Extending the periodic table
17 August 2005
Dr Nik Kaltsoyannis (UCL Chemistry) is employing computational methods to study the highly radioactive and unstable transactinide elements.
In the periodic table, elements 104 to 112 are known as the transactinide elements. Little is known about transactinides as they are not naturally occurring, so Dr Kaltsoyannis' research is adding major contributions to the scientific knowledge of these elements.
Experimental study of transactinides - classified as the 6d elements because of their atomic structure, and hence position on the periodic table -- is only possible at a few specialist nuclear laboratories around the world, and they have been synthesised in only single atom quantities. In addition, because of their intense radioactivity, each atom exists for only a few seconds, making their study even more difficult.
By employing computational quantum chemical techniques, Dr Kaltsoyannis intends to make significant contributions to the knowledge base surrounding these mysterious elements. "Fortunately, computational investigation of these elements is not limited by radioactivity and single atom quantities," he says. "Given that so little is known about transactinides, it is possible to choose almost any target system and discover something new."
The atomic number of an element - which determines its position in the periodic table - relates to the number of protons in the nucleus of its atom. Uranium - element 92 - is the 'heaviest' naturally occurring element. All subsequent elements containing more than 92 protons have to be produced synthetically.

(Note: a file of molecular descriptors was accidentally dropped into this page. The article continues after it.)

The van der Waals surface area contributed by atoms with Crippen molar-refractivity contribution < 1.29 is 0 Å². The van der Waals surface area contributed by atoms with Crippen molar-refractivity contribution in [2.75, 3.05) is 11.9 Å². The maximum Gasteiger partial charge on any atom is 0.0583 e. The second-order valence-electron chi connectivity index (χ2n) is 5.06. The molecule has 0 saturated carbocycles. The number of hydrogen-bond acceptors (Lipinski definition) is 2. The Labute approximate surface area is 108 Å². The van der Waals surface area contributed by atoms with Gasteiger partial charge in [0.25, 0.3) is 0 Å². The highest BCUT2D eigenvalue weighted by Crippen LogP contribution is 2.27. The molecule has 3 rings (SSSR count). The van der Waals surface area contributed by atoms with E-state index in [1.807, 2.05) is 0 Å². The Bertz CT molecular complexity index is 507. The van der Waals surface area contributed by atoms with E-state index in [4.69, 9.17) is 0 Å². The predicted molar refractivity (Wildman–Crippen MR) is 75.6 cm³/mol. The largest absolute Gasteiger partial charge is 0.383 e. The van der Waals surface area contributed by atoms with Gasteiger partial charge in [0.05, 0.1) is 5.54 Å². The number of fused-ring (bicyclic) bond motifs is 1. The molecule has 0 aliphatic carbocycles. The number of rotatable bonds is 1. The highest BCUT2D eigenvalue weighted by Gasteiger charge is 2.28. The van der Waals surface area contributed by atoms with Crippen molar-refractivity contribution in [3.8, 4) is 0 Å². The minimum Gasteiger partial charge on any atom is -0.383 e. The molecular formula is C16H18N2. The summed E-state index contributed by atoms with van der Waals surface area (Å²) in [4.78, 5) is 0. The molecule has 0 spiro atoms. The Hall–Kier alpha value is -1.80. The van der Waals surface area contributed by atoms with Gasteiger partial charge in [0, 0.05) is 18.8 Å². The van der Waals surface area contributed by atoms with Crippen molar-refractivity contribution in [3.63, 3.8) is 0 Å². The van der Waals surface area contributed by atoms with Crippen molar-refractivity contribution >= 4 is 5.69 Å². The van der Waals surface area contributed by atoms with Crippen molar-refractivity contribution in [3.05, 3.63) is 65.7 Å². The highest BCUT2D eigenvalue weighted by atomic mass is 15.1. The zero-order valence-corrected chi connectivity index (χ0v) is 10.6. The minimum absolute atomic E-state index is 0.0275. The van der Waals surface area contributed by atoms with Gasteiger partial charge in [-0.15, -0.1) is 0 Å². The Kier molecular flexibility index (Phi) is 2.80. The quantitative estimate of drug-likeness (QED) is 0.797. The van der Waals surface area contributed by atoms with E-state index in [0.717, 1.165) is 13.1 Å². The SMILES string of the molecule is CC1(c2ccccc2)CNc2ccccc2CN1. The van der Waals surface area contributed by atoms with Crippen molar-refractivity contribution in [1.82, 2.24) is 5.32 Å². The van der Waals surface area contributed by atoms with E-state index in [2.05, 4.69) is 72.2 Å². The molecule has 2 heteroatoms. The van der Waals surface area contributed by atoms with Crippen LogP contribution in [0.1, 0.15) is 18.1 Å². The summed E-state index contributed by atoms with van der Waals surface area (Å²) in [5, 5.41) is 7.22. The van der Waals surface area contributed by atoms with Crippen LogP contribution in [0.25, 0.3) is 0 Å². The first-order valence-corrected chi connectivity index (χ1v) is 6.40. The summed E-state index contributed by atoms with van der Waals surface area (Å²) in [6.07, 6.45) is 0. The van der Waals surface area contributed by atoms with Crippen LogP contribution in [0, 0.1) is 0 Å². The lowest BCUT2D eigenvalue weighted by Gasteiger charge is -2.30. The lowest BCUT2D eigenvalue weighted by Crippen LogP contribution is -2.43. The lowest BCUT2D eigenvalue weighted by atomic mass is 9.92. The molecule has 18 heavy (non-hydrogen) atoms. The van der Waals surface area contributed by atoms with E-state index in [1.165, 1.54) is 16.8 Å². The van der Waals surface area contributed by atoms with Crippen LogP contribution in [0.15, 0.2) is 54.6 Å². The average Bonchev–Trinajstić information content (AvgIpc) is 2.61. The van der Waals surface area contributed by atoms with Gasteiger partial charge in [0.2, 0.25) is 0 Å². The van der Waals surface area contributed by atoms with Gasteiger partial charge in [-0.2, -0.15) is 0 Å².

Dr Kaltsoyannis explains: "The atomic structure of an element determines the type of chemistry it will have. Most chemists are familiar with a periodic table containing three rows of transition metals. However, enough is now known about the atomic structure of the transactinides to allow us to confidently classify them as transition metals - the d-block has gained a new row!"
The study examines trends among the elements, in particular trends down the transition metal groups, comparing expected properties of transactinide molecules with the results from the computational calculations. "This is a test bed for what we understand about the other three rows of transition metals, and for discovering the similarities between them and the transactinides."
The computational methods used by Dr Kaltsoyannis are based on quantum mechanics, combining relativistic density functional theory and ab initio methods. "The theories have been around for a while," says Dr Kaltsoyannis. "And modern computers now allow us to apply them to large molecules."
He added: "The study is investigating a range of organometallic and inorganic chemistry, including key topics in transition metal electronic structure, and feature a systematic approach to compounds drawn from all four transition series. The results of this research will allow us to draw firm conclusions concerning the 6d elements and, crucially, their relationship to their lighter congeners. These answers are, for the foreseeable future, only obtainable by computational methods."
To find out more, use the link at the top of this article.
Image 1: The molecular structure of Db(C7H7)(C5H5)
Image 2: Representation of the electrons binding the Db atom to the C7H7 ring in Db(C7H7)(C5H5)